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ACE picks SA partner for EV assembly

Delivered: ACE EV’s cargo urban delivery van has a carbon-fibre and plastic body that is glued together from a kit shipped in flatpacks from China.

Australian EV era dawns with truck body-maker Aldom to build ACE vehicles

General News logo15 May 2019

FLEDGLING electric vehicle (EV) manufacturer Australian Clean Energy Electric Vehicle Group (ACE EV) has signed a deal with South Australian truck body manufacturer Aldom Motor Body Builders to assemble a range of urban EVs in the Adelaide suburb of Wingfield from 2020.

 

The announcement came just a day after the Labor Party announced a $57 million EV development and manufacturing strategy fund policy ahead of the May 18 federal election.  

 

ACE EV managing director Greg McGarvie has been highly critical of the Coalition government’s lack of support for Australian companies wanting to invest in the EV industry, saying federal inaction had set the Australian industry back decades.

 

An offshoot of energy management company GetGreen based in Maryborough, Queensland, ACE EV assembled its first prototype at its Queensland premises in March.

 

It hopes to build the first 100 vehicles this year before Aldom’s new production line takes over next year with a production target of 600 units in 2020 and 3000 units in 2021.

 

The company is said to be in the process of securing Australian Design Rule (ADR) approval, which is mandatory before sales can begin.

 

Aldom, which is best known for specialist truck bodies such as refrigerated vehicles and motor racing transporters over the past four decades, plans to hire between 15 and 20 staff for the new venture.

 

Ultimately, ACE EV hopes to assemble 10,000 vehicles a year in Australia, with a proportion of those exported to other right-hand-drive markets.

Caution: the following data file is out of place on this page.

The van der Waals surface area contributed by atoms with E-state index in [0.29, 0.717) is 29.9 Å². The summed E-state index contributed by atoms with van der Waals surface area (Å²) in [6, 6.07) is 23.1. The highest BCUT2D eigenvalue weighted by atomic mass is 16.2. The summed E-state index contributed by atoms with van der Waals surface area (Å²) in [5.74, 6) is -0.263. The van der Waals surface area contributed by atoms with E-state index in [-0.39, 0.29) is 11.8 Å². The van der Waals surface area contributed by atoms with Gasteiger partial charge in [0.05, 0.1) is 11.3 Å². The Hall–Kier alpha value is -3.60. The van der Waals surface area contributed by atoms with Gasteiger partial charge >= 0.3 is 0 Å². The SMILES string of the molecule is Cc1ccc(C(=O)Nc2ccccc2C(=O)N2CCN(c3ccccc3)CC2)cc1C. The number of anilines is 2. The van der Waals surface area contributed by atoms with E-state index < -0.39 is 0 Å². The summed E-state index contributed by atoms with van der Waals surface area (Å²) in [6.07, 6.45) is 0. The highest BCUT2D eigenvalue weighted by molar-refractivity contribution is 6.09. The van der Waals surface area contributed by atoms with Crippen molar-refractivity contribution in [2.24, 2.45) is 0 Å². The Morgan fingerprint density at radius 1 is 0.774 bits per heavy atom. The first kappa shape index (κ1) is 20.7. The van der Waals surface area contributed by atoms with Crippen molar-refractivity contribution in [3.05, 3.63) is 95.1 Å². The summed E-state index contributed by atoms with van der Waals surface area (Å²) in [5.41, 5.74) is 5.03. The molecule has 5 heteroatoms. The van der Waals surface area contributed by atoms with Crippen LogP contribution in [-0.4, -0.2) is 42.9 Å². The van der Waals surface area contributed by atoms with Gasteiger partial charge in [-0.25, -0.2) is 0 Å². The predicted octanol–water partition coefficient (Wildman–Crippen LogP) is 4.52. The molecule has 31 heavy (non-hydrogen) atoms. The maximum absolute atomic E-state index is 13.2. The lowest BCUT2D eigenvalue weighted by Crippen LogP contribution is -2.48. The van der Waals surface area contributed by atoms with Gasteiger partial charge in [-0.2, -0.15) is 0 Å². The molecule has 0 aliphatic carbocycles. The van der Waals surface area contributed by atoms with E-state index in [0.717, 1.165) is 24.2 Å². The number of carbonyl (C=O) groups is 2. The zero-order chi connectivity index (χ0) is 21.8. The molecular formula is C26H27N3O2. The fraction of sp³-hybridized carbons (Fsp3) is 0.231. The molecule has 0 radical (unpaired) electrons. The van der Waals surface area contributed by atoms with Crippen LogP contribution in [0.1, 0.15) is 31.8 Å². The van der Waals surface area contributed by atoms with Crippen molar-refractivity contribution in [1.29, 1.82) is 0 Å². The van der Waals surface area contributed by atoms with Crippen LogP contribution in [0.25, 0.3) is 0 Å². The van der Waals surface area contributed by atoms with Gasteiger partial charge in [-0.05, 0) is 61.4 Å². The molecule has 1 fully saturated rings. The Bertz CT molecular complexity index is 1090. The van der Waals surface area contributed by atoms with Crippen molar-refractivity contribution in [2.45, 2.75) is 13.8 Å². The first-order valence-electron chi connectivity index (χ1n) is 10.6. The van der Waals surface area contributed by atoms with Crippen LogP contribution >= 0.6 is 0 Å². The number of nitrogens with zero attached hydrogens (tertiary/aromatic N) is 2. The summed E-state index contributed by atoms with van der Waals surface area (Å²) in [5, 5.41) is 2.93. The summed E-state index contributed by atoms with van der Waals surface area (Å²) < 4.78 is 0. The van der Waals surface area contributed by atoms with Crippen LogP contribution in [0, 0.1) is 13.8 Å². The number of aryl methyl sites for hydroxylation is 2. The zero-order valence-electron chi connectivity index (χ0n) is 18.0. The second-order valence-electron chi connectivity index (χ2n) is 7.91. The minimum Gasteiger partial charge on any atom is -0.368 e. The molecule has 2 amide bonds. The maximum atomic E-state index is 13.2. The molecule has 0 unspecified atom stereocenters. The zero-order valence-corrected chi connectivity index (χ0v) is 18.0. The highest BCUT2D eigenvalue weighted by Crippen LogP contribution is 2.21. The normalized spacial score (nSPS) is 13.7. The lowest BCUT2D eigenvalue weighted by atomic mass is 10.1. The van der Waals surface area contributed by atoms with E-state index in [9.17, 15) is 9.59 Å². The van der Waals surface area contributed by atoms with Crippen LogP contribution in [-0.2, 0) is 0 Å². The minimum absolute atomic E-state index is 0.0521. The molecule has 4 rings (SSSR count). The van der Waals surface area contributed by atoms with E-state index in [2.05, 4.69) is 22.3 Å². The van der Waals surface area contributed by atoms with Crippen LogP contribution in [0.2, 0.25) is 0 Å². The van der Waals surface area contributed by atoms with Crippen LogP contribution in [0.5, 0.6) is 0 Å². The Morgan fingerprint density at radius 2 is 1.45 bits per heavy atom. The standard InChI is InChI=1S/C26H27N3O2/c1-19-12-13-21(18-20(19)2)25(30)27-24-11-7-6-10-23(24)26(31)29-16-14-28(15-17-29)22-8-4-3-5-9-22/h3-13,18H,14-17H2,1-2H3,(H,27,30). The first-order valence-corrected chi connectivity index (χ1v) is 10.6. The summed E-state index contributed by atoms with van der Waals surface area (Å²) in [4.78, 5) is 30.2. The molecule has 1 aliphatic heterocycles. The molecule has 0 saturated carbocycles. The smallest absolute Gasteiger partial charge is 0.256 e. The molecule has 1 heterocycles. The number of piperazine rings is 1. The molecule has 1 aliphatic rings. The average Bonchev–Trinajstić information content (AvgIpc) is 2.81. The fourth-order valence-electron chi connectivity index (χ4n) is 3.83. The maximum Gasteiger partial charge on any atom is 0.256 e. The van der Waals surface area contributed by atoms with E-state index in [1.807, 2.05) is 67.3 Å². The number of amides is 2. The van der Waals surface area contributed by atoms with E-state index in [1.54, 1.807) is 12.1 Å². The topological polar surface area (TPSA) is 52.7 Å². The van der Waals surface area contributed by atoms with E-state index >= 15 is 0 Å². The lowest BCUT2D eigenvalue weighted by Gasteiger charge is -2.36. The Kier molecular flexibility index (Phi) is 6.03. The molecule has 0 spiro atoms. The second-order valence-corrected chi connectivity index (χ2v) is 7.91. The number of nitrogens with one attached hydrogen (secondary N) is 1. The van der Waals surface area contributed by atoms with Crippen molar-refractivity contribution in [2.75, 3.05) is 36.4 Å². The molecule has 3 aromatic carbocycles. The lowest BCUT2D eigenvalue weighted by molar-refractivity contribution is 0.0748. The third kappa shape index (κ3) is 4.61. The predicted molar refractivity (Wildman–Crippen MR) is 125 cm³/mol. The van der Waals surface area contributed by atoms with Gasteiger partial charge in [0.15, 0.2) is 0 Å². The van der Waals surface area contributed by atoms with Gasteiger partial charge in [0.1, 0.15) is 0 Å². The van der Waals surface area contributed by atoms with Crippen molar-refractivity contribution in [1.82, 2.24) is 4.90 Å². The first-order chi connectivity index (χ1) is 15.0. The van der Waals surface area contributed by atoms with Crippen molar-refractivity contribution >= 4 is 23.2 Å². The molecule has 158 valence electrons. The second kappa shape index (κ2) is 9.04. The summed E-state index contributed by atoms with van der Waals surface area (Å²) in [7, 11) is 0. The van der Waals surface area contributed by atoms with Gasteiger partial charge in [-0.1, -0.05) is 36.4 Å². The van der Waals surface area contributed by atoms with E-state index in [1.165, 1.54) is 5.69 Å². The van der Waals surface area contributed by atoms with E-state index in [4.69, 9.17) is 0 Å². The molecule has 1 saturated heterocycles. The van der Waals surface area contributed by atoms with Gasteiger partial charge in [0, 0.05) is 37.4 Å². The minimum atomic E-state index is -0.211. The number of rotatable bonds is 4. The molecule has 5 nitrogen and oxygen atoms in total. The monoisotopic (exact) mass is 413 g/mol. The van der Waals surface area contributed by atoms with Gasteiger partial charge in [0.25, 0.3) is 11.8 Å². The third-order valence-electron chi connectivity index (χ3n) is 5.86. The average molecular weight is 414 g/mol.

The vehicles are glued together from just 72 parts, all arriving flat-packed in cartons from a partner in China. These include the moulded carbon-reinforced plastic monocoque that is common to all models, as well as ABS plastic outer panels.

 

ACE plans to source some parts from manufacturers that once supplied the Australian car industry, many of them in South Australia. Ultimately, it hopes to make the carbon-fibre core of the vehicles in Australia too.

 

The vehicles have been designed by German and Taiwanese partners, with ACE securing the global right-hand-drive sales rights. One of the brains behind the vehicles range is Taiwanese engineer Dr Charles Kung who was chief engineer for the Taiwanese high-speed rail project.

 

Australian production will start with a light delivery van, the ACE Cargo, before being enlarged with a pick-up version, the Yewt, and passenger car, the Urban.

 

The only real competition for the ACE Cargo in Australia is Renault’s electric Kangoo ZE that retails for $52,527 driveaway.

 

At 3900mm long and 1900mm wide, the Cargo is aimed at city businesses that make deliveries within urban areas.

 

Available only online and priced at $39,995 plus on-road costs, the Urban is powered by a 33kWh lithium-ion battery hooked up to a 45kW electric motor.

 

It has a claimed range of between 150 and 200km “at partial load”. Acceleration from zero to 50km/h is completed in seven seconds, while the top speed is 100km/h.

 

Maximum load capacity is 500kg, and charging is claimed to take eight hours on a standard home socket. Fast charging will not be available on initial models.

 

A bigger 40kWh battery is planned, taking the driving range to between 260 and 330km. Ultimately, a passenger vehicle called Sportz will have a target range of 600km.

 

The ACE vehicle assembly operation at Wingfield – near Port Adelaide – is not far from another SA would-be electric vehicle manufacturer, Precision Buses, which has built two full-electric test buses for the SA government.


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